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Tuesday, 02 June 2020 21:34

ASA’s May Webinar Wednesday Explains How the SBA Works for Small Businesses

Written by
Stefanie Baker Wehagen Stefanie Baker Wehagen

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During ASA’s monthly Webinar Wednesday on May 20, “How the SBA Works for You” was presented by Stefanie Baker Wehagen, national ombudsman and assistant administrator for regulatory enforcement, Office of the National Ombudsman (ONO), U.S. Small Business Administration.

Wehagen provided an overview of the ONO and its mission, how it can assist small businesses and how small businesses can engage with the ONO.

 

Addressing collision and automotive repair shop owners, she stressed, “The ONO is here to help small business owners.”

 

The webinar began with Tony Molla, ASA’s vice president of industry relations, welcoming attendees and introducing Wehagen, who explained the ONO's mission is to assist small businesses when they experience excessive or unfair federal regulatory enforcement actions, such as repetitive audits or investigations, excessive fines, penalties, threats, retaliation or other unfair enforcement action by a federal agency.

 

“Our services run the gamut from dealing with government agencies, including the SBA, to a broad spectrum of issues we can assist with,” Wehagen said. “We want people to have confidence in our process and know that if you come to us, you won’t be retaliated against; you’ll have the opportunity to be heard.

 

"I can’t guarantee that you’ll get the outcome you prefer, but you will receive fair consideration. We exist to be an advocate for you and to level the playing field to ensure you’re being fairly heard and treated.”

 

The ONO is a small office with six people on staff, but they leverage their outreach through other agencies.

 

Once the ONO receives a comment from a small business or trade association, they initiate dialogue with the federal agency regarding the complaint. The agency is asked to respond within 30 days, and the result will then be communicated to the small business owner or trade association. Trends among regions and agencies are noted in the ONO’s Annual Report to Congress, where agencies are also rated.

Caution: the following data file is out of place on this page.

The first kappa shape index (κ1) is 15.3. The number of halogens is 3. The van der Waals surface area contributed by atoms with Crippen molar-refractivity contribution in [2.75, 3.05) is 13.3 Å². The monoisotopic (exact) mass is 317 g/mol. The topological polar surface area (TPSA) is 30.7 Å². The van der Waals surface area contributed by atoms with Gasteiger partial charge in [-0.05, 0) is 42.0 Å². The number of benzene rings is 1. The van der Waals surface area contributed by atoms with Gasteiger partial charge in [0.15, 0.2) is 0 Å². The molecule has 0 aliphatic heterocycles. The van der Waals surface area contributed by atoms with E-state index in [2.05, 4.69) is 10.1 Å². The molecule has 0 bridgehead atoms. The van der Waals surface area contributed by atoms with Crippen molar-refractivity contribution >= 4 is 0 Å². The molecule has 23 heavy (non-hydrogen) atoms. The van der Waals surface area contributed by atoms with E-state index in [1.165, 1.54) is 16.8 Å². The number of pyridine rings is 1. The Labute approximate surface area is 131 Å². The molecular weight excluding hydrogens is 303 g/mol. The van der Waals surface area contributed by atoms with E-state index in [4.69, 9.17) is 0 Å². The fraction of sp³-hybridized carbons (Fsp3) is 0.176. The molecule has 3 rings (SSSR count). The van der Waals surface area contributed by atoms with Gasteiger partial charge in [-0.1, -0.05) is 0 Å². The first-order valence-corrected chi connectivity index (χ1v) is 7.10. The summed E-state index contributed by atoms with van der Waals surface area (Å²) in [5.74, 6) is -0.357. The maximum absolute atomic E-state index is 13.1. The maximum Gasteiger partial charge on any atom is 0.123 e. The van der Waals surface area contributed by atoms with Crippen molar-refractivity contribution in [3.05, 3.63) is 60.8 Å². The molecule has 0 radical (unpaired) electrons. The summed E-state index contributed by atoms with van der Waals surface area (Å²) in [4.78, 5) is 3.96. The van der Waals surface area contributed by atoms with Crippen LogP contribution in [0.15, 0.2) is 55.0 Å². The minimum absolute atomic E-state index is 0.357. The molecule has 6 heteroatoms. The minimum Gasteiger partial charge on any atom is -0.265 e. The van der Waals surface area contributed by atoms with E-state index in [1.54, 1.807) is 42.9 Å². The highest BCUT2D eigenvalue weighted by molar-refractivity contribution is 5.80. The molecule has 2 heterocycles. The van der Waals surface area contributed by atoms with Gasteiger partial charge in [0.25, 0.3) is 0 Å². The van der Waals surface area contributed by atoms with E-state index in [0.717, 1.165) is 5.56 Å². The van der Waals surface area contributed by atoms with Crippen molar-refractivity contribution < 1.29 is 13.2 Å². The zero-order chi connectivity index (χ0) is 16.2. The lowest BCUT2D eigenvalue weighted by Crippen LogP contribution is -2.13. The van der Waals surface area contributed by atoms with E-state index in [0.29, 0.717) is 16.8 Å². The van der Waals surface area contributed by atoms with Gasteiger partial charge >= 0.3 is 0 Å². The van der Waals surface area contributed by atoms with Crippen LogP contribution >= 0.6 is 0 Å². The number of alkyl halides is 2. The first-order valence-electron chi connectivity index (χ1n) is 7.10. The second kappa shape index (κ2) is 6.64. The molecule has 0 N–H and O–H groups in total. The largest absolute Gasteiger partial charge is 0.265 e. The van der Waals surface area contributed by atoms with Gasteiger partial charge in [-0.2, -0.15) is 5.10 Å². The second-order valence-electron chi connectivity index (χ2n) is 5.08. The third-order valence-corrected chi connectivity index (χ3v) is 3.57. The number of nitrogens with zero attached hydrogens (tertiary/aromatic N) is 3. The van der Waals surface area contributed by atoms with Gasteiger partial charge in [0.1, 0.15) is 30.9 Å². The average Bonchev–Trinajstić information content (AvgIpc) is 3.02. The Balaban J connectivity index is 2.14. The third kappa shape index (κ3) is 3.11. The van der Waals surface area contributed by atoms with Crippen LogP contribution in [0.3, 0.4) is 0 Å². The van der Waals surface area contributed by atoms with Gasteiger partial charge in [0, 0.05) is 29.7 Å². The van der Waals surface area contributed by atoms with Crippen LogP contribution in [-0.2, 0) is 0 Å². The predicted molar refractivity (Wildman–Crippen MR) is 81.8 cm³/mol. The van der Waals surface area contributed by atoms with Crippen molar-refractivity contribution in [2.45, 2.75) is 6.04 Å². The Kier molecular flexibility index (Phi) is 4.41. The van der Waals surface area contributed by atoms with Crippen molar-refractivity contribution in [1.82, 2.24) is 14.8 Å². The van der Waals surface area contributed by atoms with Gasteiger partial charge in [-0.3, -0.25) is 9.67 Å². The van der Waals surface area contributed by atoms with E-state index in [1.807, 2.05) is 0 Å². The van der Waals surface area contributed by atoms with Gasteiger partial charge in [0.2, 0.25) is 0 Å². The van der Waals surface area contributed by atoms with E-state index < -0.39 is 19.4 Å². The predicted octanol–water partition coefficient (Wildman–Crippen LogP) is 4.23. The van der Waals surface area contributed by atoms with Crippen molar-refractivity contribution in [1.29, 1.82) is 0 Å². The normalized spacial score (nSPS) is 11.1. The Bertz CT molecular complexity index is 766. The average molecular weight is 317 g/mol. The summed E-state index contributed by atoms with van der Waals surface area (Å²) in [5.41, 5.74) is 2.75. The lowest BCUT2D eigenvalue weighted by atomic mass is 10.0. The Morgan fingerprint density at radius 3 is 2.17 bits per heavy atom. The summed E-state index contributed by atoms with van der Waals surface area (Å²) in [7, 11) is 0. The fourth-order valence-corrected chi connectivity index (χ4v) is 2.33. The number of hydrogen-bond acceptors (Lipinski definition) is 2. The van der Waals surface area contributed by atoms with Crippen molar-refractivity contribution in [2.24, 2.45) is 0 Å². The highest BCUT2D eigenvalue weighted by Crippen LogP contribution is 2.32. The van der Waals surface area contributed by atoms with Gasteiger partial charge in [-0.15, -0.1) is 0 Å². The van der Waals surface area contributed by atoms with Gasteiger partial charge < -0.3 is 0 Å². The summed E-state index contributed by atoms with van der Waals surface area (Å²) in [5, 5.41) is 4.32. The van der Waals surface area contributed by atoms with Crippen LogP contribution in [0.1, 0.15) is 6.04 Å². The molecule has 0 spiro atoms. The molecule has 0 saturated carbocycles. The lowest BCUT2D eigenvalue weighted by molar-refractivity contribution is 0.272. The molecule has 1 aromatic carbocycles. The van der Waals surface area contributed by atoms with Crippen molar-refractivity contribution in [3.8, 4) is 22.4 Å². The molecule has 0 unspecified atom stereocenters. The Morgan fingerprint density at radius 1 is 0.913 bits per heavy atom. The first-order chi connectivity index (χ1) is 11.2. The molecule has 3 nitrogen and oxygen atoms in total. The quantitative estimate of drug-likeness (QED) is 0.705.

Wehagen then shared some success stories, demonstrating the ONO’s effectiveness in satisfactorily resolving past complaints against the EPA and OSHA.

 

The ONO holds hearings and roundtables in each of the SBA’s 10 regions as forums to voice concerns about unfair enforcement actions and excessive regulations impacting small businesses.

 

“Concerns raised are escalated to the appropriate federal agency for a high-level fairness review,” Wehagen said. “The meetings are all public and open for anyone to participate. The goal is to make things transparent to the public.”

 

Small businesses and trade associations representing small businesses should contact the national ombudsman for issues such as pre-bid practices or policies that unfairly exclude small contractors, delayed invoice payments, contract implementation issues, SBA certification processes, excessive penalties and fines and unfair actions taken against small businesses.


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